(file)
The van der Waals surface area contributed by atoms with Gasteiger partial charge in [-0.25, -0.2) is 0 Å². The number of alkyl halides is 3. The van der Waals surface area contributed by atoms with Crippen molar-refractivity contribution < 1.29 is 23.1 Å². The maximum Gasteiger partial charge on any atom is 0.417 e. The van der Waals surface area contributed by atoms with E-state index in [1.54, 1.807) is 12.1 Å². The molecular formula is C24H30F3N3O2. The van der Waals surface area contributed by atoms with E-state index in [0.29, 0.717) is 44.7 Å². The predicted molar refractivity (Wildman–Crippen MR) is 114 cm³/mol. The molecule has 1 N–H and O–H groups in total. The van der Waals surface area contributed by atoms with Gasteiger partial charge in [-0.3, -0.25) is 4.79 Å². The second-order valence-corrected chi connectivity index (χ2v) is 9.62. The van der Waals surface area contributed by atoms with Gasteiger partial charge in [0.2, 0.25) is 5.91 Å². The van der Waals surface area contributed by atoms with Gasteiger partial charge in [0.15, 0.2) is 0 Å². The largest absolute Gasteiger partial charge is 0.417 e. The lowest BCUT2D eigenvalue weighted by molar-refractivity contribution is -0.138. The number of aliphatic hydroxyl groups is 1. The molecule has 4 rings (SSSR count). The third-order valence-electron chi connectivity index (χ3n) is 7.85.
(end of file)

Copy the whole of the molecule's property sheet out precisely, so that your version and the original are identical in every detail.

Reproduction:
The van der Waals surface area contributed by atoms with Gasteiger partial charge in [-0.25, -0.2) is 0 Å². The number of alkyl halides is 3. The van der Waals surface area contributed by atoms with Crippen molar-refractivity contribution < 1.29 is 23.1 Å². The maximum Gasteiger partial charge on any atom is 0.417 e. The van der Waals surface area contributed by atoms with E-state index in [1.54, 1.807) is 12.1 Å². The molecular formula is C24H30F3N3O2. The van der Waals surface area contributed by atoms with E-state index in [0.29, 0.717) is 44.7 Å². The predicted molar refractivity (Wildman–Crippen MR) is 114 cm³/mol. The molecule has 1 N–H and O–H groups in total. The van der Waals surface area contributed by atoms with Gasteiger partial charge in [-0.3, -0.25) is 4.79 Å². The second-order valence-corrected chi connectivity index (χ2v) is 9.62. The van der Waals surface area contributed by atoms with Gasteiger partial charge in [0.2, 0.25) is 5.91 Å². The van der Waals surface area contributed by atoms with Gasteiger partial charge in [0.15, 0.2) is 0 Å². The largest absolute Gasteiger partial charge is 0.417 e. The lowest BCUT2D eigenvalue weighted by molar-refractivity contribution is -0.138. The number of aliphatic hydroxyl groups is 1. The molecule has 4 rings (SSSR count). The third-order valence-electron chi connectivity index (χ3n) is 7.85.